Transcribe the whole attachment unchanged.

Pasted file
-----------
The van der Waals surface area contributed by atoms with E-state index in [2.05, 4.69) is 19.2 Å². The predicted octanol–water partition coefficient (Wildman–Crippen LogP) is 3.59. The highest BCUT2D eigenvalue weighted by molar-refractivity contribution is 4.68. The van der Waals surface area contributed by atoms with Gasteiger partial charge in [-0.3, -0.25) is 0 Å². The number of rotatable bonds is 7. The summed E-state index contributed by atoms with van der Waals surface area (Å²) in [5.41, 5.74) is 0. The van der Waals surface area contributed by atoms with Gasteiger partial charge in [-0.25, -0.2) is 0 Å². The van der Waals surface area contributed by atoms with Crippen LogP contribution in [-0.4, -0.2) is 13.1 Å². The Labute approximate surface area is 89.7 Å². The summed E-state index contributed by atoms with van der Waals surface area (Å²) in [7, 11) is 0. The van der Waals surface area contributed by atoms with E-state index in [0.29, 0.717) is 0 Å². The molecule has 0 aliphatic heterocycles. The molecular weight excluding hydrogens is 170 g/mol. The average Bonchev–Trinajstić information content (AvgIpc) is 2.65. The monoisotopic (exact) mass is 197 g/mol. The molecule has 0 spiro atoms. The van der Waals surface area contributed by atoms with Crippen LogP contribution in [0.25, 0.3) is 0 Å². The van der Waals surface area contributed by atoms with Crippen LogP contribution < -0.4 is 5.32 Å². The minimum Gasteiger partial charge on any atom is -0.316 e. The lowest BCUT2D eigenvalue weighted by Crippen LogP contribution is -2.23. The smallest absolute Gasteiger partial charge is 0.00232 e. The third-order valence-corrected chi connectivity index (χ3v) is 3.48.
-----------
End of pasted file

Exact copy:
The van der Waals surface area contributed by atoms with E-state index in [2.05, 4.69) is 19.2 Å². The predicted octanol–water partition coefficient (Wildman–Crippen LogP) is 3.59. The highest BCUT2D eigenvalue weighted by molar-refractivity contribution is 4.68. The van der Waals surface area contributed by atoms with Gasteiger partial charge in [-0.3, -0.25) is 0 Å². The number of rotatable bonds is 7. The summed E-state index contributed by atoms with van der Waals surface area (Å²) in [5.41, 5.74) is 0. The van der Waals surface area contributed by atoms with Gasteiger partial charge in [-0.25, -0.2) is 0 Å². The van der Waals surface area contributed by atoms with Crippen LogP contribution in [-0.4, -0.2) is 13.1 Å². The Labute approximate surface area is 89.7 Å². The summed E-state index contributed by atoms with van der Waals surface area (Å²) in [7, 11) is 0. The van der Waals surface area contributed by atoms with E-state index in [0.29, 0.717) is 0 Å². The molecule has 0 aliphatic heterocycles. The molecular weight excluding hydrogens is 170 g/mol. The average Bonchev–Trinajstić information content (AvgIpc) is 2.65. The monoisotopic (exact) mass is 197 g/mol. The molecule has 0 spiro atoms. The van der Waals surface area contributed by atoms with Crippen LogP contribution in [0.25, 0.3) is 0 Å². The van der Waals surface area contributed by atoms with Crippen LogP contribution < -0.4 is 5.32 Å². The minimum Gasteiger partial charge on any atom is -0.316 e. The lowest BCUT2D eigenvalue weighted by Crippen LogP contribution is -2.23. The smallest absolute Gasteiger partial charge is 0.00232 e. The third-order valence-corrected chi connectivity index (χ3v) is 3.48.